Priorities can be tricky. On the one hand we could live our lives as though every good thing was of equal importance and so required an equal amount of time and energy. This would be a foolish way to live. Since we are bounded by constraints, prioritizing one thing always means saying “no” to a hundred other good things we could be doing. On any given Sunday I preach about a single topic, and not about many others. In this way, the church prioritizing the gospel means that it must say no to other good things. Yet saying that the simple gospel is the priority shouldn’t mean that it’s the only thing that we do – it’s just the most important.
Let’s take a practical application from daily life. In regards to my physical resources, I have the primary responsibility to care for the needs of my own family. But if I use all of my money on my family I am ignoring many commands to care for the poor and needy around me. If I then conclude that I must spend the majority of my money on the needs of other people’s kids to the exclusion of my own then I am disobeying the command to care for my own family. How much our family should divert to the needs of the poor is a question of stewardship, wisdom, and discipleship.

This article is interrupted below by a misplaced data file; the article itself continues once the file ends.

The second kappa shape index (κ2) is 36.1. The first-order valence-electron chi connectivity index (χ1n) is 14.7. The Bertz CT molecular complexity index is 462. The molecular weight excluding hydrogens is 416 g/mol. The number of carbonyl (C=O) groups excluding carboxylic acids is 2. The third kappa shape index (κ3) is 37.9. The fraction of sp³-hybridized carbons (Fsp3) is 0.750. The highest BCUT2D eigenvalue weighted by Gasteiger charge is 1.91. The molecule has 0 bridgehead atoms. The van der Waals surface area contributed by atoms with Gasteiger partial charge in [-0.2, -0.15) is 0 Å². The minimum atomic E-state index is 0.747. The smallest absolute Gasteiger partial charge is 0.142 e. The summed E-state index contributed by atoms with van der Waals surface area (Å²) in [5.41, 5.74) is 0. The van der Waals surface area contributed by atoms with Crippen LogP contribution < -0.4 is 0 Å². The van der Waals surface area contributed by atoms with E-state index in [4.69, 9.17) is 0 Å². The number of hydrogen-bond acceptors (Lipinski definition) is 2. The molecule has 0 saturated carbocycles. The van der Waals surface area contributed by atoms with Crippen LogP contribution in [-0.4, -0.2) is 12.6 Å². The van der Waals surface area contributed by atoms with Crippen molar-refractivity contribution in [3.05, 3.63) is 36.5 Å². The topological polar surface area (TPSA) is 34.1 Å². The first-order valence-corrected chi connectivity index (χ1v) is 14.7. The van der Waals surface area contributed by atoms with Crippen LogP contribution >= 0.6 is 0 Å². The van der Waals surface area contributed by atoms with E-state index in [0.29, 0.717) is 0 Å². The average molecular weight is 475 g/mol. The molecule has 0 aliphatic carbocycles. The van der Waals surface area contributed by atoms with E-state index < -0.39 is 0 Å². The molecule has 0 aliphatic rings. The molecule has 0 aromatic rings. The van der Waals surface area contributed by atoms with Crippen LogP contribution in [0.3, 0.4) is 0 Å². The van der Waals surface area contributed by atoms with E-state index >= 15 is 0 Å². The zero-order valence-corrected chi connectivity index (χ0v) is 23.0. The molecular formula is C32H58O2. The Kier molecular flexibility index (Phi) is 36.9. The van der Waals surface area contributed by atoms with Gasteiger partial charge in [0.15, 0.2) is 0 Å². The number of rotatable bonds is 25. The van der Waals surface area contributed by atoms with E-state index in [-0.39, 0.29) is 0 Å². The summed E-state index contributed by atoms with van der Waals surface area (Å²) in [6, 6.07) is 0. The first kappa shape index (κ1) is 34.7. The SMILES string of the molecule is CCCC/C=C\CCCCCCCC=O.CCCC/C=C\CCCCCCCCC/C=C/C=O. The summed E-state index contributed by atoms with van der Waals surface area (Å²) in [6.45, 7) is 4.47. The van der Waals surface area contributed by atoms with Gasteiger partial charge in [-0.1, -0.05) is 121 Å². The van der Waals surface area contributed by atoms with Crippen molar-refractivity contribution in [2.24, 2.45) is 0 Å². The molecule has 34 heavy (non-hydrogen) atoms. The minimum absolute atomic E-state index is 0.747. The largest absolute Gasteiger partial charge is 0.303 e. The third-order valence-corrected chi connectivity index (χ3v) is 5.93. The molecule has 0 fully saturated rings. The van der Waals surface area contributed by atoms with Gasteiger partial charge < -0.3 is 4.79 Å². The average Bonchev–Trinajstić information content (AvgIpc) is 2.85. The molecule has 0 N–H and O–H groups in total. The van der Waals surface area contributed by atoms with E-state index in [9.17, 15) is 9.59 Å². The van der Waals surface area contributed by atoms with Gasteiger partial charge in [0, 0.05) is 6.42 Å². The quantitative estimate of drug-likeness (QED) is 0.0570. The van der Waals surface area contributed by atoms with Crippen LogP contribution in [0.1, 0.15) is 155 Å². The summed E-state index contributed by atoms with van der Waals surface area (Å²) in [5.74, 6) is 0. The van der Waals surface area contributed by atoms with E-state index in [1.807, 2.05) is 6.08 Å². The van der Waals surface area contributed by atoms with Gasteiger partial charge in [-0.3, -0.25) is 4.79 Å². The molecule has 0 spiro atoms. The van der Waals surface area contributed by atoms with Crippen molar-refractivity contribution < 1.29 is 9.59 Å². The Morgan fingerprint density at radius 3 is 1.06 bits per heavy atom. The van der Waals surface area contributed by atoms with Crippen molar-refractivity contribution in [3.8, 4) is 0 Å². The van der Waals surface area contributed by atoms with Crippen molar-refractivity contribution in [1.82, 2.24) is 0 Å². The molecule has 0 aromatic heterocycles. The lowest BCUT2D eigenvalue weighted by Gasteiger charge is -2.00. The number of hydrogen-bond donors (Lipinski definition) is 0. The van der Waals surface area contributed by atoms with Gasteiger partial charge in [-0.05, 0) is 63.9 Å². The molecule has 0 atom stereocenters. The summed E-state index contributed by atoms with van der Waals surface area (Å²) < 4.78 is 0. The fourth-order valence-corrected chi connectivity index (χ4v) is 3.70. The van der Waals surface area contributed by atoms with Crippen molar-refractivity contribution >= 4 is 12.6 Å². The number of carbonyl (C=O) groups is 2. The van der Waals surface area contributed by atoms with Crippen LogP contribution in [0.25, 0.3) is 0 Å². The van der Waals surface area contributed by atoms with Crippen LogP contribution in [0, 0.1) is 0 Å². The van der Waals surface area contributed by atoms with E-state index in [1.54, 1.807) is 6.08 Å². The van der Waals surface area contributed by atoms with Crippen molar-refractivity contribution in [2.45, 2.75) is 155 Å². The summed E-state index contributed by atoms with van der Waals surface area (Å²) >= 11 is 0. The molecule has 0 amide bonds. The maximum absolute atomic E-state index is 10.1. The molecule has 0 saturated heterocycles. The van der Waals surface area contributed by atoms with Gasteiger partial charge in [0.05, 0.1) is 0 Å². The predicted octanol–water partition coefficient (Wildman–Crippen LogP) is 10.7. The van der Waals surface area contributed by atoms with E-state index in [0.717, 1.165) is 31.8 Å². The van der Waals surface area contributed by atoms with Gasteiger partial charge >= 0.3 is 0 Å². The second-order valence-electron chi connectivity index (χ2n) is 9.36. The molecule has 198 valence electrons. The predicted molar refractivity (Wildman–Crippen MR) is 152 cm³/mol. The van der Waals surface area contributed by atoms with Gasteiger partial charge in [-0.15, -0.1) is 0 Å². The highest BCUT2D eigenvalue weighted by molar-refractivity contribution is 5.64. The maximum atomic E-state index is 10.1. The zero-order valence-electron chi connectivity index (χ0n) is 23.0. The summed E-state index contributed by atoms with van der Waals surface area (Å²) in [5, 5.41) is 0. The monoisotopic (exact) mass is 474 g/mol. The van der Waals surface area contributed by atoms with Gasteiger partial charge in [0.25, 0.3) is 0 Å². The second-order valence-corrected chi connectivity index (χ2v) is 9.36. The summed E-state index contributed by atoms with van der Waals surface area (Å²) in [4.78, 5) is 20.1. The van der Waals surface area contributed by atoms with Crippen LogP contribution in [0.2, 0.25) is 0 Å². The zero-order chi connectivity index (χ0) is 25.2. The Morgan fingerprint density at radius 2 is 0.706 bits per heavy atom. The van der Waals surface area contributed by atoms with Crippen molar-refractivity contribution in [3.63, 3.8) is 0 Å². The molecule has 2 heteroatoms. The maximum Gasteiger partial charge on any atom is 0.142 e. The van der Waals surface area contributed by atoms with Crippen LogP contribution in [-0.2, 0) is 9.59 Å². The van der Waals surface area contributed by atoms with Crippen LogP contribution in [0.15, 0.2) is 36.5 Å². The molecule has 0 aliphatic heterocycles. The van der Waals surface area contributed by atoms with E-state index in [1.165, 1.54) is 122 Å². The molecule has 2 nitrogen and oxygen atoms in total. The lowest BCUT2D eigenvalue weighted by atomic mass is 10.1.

Priorities matter because sometimes we have to decide between two or more good things. Sometimes one “good” can even get in the way of another “good.” For instance, as a local church we are on purpose not very political. We have made this conscious decision because we recognize that being dogmatic in certain areas will detract from our gospel mission. We also recognize that in aligning ourselves with an earthly kingdom we risk taking away from our more fundamental citizenship in the kingdom of heaven. However, we can’t ignore the fact the gospel does have political implications. Again, we must learn to prioritize the gospel, without reducing the gospel to only what it says about saving lost souls.
Life is complex and requires wisdom. Don’t confuse the “primary” with the “only”.